Painting by Cheri Samba

Lokuta eyaka na ascenseur, kasi vérité eyei na escalier mpe ekomi. Lies come up in the elevator; the truth takes the stairs but gets here eventually. - Koffi Olomide

Ésthetique eboma vélo. Aesthetics will kill a bicycle. - Felix Wazekwa

Tuesday, April 20, 2010

Heeeere's Johnnie

Some articles in the news:
  • US' top diplomat on Africa, Johnnie Carson, visited Kinshasa this week. Let's see...what could be on the top of his agenda - dealing with security sector reform? The high-stake upcoming elections? Respecting the rule of law? Not quite. According to one story (OK, it's a business magazine), he urged Kabila "to improve the business climate." He also spoke with Kabila briefly about the huge Tenke mining concession that belongs to Freeport McMoran, a US mining company that has been in a dispute with the Congolese government over the contract. The Congolese press also mentioned his visit to meet with the minister of finance, as well as a trip to Kisangani to see how the US marines were progressing with the training of one Congolese army battalion there. He also announced the signing of a $150 million HIV/AIDS prevention program with the Congolese government. I say it again: one battalion, an HIV/AIDS project and improving the business climate is a bit underwhelming.
  • Africa Confidential has a few stories (subscription only) about the race for oil concessions. Hydrocarbons minister Celestin Mbuyu is apparently in Europe, trying to get investors to invest in the many concessions in the east, center and west of the country. They expect Kabila to try to sign deals to get the hefty singing bonuses to fund his election next year.
  • The Harvard Humanitarian Initiative and Oxfam have published a report on sexual violence in the Kivus. While I have some questions about their methodology (the study is based on cases reported to one hospital in Bukavu), there main conclusion appears fairly solid: that many more cases of rapes committed by civilians are being reported. They conclude that rape has become accepted in society, which is worrisome as a long-term trend.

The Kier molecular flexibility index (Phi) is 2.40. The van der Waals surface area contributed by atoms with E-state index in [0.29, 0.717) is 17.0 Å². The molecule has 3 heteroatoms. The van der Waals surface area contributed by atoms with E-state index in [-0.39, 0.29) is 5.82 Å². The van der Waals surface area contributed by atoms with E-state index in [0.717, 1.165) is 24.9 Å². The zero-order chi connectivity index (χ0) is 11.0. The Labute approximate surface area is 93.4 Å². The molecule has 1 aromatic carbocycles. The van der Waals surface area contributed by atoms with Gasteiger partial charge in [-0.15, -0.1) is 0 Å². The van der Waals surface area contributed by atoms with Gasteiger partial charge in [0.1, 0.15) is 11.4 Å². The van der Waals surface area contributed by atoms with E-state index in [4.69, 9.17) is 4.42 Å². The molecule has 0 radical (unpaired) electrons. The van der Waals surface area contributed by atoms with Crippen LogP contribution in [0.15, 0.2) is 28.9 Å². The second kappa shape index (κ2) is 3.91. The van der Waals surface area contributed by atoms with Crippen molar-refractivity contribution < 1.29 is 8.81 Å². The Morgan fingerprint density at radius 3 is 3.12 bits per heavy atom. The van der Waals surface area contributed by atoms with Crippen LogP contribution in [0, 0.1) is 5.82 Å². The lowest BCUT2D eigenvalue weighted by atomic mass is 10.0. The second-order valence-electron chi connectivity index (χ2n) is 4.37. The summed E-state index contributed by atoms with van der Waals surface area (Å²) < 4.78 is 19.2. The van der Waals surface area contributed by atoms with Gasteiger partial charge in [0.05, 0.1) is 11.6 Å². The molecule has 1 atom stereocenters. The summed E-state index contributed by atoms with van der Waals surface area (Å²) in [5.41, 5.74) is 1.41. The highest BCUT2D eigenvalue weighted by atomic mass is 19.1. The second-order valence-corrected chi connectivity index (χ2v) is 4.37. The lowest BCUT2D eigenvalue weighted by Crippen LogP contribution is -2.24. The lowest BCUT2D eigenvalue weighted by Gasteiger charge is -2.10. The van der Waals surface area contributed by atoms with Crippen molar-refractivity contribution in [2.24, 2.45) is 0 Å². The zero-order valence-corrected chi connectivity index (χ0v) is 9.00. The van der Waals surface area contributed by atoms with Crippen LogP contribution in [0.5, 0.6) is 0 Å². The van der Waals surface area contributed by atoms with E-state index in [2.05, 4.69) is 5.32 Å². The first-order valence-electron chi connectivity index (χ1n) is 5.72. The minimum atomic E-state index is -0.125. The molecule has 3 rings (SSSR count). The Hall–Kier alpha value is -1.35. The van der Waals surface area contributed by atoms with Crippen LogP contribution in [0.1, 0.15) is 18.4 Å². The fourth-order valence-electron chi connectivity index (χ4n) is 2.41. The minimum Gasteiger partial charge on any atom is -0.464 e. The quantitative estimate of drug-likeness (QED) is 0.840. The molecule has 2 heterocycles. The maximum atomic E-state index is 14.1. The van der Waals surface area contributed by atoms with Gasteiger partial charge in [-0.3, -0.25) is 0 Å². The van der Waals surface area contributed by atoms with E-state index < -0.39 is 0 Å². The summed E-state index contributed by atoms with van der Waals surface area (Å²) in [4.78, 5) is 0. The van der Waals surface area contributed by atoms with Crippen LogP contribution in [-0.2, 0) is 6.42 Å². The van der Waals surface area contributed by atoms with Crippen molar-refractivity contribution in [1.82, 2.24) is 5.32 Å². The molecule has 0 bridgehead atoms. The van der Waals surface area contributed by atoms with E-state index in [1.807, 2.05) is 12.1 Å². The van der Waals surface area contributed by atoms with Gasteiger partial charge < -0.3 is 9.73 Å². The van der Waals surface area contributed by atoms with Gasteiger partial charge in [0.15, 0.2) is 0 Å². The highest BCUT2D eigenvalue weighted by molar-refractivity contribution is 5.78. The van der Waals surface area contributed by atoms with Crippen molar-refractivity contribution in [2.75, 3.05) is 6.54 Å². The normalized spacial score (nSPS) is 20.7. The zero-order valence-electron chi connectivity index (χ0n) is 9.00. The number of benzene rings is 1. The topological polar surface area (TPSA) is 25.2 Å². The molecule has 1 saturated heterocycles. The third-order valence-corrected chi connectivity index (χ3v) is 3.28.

Sam Gardner said...

When the GBV projects were started in the DRC, one of the underlying thoughts was the following: in different Sub Saharan countries with good legal systems and women empowerment, domestic and intra-community rape was rampant(only the top of the iceberg going to the police or the medical system, just like in Europe).

In Central Africa, where rape had not been prosecuted for decades, domestic and local rape could be endemic, nobody knew. Starting a project against GBV by "strangers" is something that could be used to pry open the door for establishing the right to physical integrity for women in the long run.

Jason Stearns said...

True, true. But that will only happen if SGBV programs can rehabilitate the justice system and help change popular attitudes towards rape. We haven't been very successful at that so far.

Anonymous said...

This is one of the most serious yet undocumented consequences of a large-scale use of rape at times of conflicts: sexual violence continues afterwards and is very hard to eradicate, as the limits have been detroyed. Fight against impunity is necessary but also communication campaigns/activities to raise awareness among communities and reestablish those limits in the society. War is not really finished if women are not safe and their body integrity permanently threatened or violated, as it is the case now in Eastern DRC.

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